I made a little movie to show you what driving on these roads was like. Mom, please don’t watch this.

We crossed back into Italy.   And, two hours later, we reached Iselle.  We weren’t really sure what was happening as it wasn’t evident where to put your car on a train, but there were three cars with Canton of Geneva plates and we decided to follow them.   Crossing back into Switzerland, we saw this sign.

All green.  Thanks, Switzerland.  Would have been really nice to have this information online somewhere instead of having to drive here to verify it.

And again, we were in wonder.

Misty Alps

Lush fields with stone fence property lines

There’s still snow up here. The temperature had dropped from 20 C in Bellinzona to 2 C at the top of the Simplon Pass.

The hubby is a good driver. Thank goodness.

Driving over the Simplon Pass

Descending into the valley on the other side of the Alps

A view of Brig coming down from the Simplon Pass.

We had talked with some friends on the way home who warned us about the Gottard traffic.  We didn’t know they were returning to Geneva back through Ticino or we should have shared our information or lack thereof about the roads.

So, this post was to inform any folks trying to drive from Italy back to Switzerland.   It’s not so easy!!

Frau Hilda rides a ferry

When we went to Lake Como, Frau Hilda got to ride her first ferry.   It is not her first time on a boat…she was ironically imported from South Carolina.

Because Lake Como is long and twisty (it resembles the body of a man), they have a network of boats and ferries so it is easy to traverse between towns on opposite coasts, saving time.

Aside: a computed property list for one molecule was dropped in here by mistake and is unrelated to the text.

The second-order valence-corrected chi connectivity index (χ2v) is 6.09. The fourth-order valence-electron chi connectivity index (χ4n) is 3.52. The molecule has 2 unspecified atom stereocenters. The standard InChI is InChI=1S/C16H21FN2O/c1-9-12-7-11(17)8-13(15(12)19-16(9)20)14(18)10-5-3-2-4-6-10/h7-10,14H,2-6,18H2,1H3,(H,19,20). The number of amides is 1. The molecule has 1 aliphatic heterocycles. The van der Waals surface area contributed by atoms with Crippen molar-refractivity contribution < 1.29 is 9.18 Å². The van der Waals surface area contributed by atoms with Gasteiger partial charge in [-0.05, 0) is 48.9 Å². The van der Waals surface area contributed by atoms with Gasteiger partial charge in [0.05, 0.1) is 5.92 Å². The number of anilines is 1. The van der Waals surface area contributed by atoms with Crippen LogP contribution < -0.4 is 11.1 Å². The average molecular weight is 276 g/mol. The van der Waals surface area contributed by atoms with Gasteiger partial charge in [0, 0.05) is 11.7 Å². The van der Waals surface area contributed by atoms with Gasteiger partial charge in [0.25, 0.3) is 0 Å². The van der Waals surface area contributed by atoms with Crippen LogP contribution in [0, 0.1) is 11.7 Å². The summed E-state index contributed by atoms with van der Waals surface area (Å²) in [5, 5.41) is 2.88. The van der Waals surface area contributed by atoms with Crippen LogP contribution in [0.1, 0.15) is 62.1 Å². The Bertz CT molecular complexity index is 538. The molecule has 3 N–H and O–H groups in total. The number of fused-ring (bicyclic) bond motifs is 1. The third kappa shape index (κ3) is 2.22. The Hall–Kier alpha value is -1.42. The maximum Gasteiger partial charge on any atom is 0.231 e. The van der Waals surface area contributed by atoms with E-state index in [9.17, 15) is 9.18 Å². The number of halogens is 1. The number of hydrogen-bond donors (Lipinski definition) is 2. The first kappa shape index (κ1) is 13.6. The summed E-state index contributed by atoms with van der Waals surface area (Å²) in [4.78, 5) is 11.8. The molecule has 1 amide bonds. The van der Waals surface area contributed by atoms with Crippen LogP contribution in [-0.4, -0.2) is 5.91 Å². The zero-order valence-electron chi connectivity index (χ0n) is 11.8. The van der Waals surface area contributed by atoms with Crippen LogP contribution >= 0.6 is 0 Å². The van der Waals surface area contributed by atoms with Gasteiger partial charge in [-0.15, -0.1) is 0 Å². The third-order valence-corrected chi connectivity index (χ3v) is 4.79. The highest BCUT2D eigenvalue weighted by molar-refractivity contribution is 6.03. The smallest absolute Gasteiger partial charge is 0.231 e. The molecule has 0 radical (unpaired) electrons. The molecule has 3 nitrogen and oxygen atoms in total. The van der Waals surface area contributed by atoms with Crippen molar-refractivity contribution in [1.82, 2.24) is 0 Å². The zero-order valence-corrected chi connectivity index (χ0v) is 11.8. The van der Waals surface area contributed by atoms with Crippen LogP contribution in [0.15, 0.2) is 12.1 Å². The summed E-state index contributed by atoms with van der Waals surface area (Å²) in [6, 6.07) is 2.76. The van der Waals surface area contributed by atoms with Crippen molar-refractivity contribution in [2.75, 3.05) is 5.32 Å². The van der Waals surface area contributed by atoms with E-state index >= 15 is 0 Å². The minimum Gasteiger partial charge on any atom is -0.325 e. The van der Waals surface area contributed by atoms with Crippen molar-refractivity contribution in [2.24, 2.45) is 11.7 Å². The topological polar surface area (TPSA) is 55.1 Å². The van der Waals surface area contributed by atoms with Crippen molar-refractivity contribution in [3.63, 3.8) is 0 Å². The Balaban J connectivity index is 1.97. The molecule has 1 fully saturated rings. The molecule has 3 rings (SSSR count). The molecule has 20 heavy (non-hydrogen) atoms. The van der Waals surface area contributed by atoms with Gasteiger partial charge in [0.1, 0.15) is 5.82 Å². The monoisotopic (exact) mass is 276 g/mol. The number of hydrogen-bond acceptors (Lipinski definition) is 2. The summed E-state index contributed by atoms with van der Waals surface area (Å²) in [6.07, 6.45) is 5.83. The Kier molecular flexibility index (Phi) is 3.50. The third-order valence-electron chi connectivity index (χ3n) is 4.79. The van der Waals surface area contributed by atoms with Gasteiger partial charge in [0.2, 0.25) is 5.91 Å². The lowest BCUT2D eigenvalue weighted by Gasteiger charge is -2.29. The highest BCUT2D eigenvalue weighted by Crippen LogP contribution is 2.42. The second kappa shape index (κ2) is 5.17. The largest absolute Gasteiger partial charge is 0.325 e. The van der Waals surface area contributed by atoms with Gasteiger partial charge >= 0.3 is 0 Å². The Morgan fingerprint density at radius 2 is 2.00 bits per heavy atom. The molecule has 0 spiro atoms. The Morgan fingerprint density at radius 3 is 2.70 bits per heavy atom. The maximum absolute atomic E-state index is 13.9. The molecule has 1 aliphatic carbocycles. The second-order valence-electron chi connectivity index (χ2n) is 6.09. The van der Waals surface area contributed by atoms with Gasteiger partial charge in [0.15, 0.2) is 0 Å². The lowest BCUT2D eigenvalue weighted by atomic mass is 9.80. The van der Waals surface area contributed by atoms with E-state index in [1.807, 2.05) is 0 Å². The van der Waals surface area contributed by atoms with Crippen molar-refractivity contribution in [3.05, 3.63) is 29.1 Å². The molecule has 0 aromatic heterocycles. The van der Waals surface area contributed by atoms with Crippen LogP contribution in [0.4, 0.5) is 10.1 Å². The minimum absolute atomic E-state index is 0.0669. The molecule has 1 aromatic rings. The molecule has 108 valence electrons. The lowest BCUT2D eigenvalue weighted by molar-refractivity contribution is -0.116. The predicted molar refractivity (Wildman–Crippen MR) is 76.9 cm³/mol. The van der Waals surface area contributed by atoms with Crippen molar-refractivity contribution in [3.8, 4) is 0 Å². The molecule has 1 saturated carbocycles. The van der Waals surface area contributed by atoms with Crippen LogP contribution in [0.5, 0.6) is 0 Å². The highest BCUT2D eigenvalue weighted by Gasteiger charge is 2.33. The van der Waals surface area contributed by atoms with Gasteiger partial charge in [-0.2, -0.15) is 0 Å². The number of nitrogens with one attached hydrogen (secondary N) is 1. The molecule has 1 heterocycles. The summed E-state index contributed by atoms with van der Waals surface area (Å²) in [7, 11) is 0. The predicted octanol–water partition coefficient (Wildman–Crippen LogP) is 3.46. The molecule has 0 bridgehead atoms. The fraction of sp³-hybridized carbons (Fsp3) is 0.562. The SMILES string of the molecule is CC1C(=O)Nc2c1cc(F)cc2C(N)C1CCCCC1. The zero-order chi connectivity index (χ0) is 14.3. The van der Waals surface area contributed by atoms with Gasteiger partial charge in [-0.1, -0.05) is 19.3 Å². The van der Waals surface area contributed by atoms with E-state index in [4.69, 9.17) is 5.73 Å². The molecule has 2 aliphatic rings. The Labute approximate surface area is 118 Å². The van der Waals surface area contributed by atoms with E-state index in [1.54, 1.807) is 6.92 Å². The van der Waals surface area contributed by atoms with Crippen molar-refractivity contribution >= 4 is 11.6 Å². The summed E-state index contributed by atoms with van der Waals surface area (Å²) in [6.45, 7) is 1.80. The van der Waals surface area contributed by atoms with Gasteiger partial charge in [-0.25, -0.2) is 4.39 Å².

Bellagio is located where the legs meet.   Apparently there is a catchy Italian poem about this, but we didn’t hear it when we were there.

When we drove in, it was no big deal – we just passed through Como and continued up the left leg until we reached the village.    However, the drive was super hair raising and we didn’t necessarily want to repeat it.  Also, our destination was Lake Lugano which was due-west of Bellagio.    Luckily for us, they had car ferries between Bellagio and Cadenabbia (left side of mid lake) every 20 minutes.

Image courtesy of Owners Direct from Home Away

It only cost 19 euro for Frau Hilda, Gabe and I to ride.   We thought that was a smokin’ deal.    The ride was only about 15 minutes but saves us about an hour or two in driving time for where we were going.

Goodbye, adorable Bellagio

Frau Hilda was joined by a fancy car.   I guess these folks didn’t want to risk driving their antique Bentley on the curvy roads, either!

 

I am a ferry veteran.  We used to take the Cape May-Lewes one each summer to travel between New Jersey down to the beaches of Delaware.  However, this was Gabe’s first time.   He loved it.

What do you think of ferries?